By Michael Leyne
Brick-and-mortar bookstores have grown scarce over the preceding decade, while online retailers have prospered. This presents challenges and opportunities for small Canadian trade book publishers. Although it is harder to find any given book in a physical store, publishers have an abundance of online resources for book promotion, including the ability to emulate the in-store browsing experience by offering “digital samples.” There is evidence that providing digital samples can increase sales, but a survey of Canadian publishers’ online presence suggests that digital samples are a neglected aspect of trade book promotion. This paper analyzes the trend toward online book sales and the various available methods of sampling, and concludes with recommendations for how publishers can best use third-party sampling options (such as Google Books and Amazon’s “Look Inside”) and own-site HTML-based samples to increase the online appeal, discoverability, and sales of their titles.
To Olin Winter Leyne. I look forward to sharing many happy hours with you in (real-life) bookstores, just as soon as you stop eating books.
Many thanks to Monique Sherret for providing guidance at the outline stage, and to Murray Tong for taking the time to read a late draft and offer valuable insight.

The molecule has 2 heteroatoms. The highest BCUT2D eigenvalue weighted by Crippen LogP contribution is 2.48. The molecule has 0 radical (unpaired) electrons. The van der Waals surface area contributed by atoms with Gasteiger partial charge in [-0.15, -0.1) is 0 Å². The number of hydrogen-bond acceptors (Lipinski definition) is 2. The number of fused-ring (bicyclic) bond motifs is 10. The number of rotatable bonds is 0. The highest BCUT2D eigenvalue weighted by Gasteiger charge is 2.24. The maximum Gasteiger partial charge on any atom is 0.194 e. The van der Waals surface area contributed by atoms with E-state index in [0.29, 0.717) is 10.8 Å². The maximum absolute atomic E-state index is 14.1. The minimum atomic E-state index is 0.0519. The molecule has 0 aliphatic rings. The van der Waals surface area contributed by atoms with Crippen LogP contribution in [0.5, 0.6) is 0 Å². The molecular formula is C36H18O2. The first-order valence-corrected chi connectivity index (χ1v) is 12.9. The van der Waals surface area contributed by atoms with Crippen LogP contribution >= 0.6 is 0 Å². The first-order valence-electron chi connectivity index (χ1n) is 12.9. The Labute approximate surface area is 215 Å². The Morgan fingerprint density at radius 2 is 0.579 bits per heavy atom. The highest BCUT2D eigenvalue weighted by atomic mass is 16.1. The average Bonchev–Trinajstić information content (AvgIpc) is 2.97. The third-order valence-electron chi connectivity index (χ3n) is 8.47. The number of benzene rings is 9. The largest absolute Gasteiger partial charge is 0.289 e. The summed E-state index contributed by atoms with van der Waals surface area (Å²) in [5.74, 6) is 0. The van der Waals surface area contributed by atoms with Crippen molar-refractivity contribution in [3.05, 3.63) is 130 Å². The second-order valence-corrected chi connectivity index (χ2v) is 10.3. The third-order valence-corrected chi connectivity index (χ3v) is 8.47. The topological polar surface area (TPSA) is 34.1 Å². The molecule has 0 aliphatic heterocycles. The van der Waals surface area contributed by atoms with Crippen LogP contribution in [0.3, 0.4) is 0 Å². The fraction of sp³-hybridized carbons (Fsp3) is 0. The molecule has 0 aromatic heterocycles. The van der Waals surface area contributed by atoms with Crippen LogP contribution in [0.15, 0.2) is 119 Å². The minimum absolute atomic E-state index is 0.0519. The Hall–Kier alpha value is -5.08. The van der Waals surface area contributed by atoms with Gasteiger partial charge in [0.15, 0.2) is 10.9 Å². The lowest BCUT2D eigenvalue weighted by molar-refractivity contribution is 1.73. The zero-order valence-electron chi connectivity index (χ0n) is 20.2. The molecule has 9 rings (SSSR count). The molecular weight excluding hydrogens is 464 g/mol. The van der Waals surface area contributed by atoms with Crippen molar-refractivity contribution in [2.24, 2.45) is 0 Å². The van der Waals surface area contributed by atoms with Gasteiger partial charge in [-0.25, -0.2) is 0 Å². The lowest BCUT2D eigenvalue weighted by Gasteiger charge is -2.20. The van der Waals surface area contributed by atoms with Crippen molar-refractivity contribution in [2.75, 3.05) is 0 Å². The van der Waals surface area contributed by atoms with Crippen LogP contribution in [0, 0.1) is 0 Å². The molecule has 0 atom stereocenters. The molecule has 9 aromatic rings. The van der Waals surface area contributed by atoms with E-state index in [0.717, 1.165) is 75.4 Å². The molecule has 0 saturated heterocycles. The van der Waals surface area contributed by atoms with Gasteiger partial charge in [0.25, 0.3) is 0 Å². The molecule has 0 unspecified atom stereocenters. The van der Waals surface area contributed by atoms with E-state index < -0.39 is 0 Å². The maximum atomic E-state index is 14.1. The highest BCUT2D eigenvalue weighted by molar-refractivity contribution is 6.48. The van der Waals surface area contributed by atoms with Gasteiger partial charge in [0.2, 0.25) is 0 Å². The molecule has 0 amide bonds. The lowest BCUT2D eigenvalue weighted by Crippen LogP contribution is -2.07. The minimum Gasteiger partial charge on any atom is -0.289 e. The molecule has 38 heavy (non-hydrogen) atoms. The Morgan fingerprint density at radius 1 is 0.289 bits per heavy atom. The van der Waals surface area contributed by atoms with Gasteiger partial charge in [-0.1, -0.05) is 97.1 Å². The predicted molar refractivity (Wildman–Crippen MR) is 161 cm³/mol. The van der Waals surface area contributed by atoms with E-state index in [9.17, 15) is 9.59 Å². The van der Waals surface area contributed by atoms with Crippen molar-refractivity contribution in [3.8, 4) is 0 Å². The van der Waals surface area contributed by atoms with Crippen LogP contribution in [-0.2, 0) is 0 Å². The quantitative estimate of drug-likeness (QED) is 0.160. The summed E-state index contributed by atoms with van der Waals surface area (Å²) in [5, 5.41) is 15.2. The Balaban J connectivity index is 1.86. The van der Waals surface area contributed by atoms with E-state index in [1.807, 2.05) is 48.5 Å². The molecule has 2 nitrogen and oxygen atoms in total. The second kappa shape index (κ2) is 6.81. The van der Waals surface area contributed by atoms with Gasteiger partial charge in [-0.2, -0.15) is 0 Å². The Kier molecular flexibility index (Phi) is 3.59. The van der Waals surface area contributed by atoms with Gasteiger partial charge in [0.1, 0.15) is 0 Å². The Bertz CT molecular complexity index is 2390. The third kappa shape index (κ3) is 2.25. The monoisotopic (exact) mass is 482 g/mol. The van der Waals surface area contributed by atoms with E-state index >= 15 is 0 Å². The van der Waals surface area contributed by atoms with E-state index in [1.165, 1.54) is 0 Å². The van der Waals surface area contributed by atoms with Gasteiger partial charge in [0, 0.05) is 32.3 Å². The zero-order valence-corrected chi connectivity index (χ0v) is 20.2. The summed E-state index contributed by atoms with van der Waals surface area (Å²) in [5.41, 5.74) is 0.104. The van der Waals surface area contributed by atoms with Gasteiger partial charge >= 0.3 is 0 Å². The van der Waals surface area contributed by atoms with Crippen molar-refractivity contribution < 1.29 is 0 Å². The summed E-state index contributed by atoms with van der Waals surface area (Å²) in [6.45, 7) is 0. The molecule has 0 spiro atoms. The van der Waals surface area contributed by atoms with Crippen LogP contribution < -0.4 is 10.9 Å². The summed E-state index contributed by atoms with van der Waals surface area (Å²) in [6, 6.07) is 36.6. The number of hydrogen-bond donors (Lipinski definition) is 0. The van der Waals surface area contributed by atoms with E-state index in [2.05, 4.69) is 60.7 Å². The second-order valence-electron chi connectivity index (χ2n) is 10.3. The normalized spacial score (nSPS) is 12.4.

Thank-you to New Star Books majordomo Rolf Maurer, who sparked the idea for this report, and happily shared with me the wisdom gained from an inspiring career.
Many thanks to my SFU supervisors: Rowland Lorimer, whose sage counsel led to many refinements of both big-picture aspects and smaller details; and John Maxwell, who played a critical role in shaping the central thrust of this paper, and then wisely shepherded its development. I’m very grateful for it.
Finally, thank-you to my parents, for everything, and to Raina, a million times over, for the boundless love and encouragement — we make a great team.
AAP: Association of American Publishers
ABA: American Booksellers Association
ACP: Association of Canadian Publishers
BNC: BookNet Canada
CBA: Canadian Booksellers Association
CMS: content management system
CSS: cascading style sheets
HTML: hypertext markup language
ONIX: online information exchange
PDF: portable document format
SEO: search engine optimization
On the evening of August 23, 2013, Rolf Maurer of New Star Books received the Pandora’s Collective award for Publisher of the Year. His acceptance remarks were simple yet poignant: by way of thanks, he rattled off a list of about sixty-five Vancouver bookstores that he had patronized or done with business with over the past thirty years — the vast majority of which are now closed. While there is a glimmer of hope for Vancouver patrons of independent bookstores with the August 2013 opening of Paper Hound, the recent closures of Vancouver institutions such as Book Warehouse and Duthie’s have left a sizable hole in the local book retail landscape. Exact figures for nation-wide booksellers are not available, but it is safe to say the phenomenon is not unique to Vancouver; as a recent Globe and Mail story lamented, “bookstore closings have become so common they often pass unremarked.” 1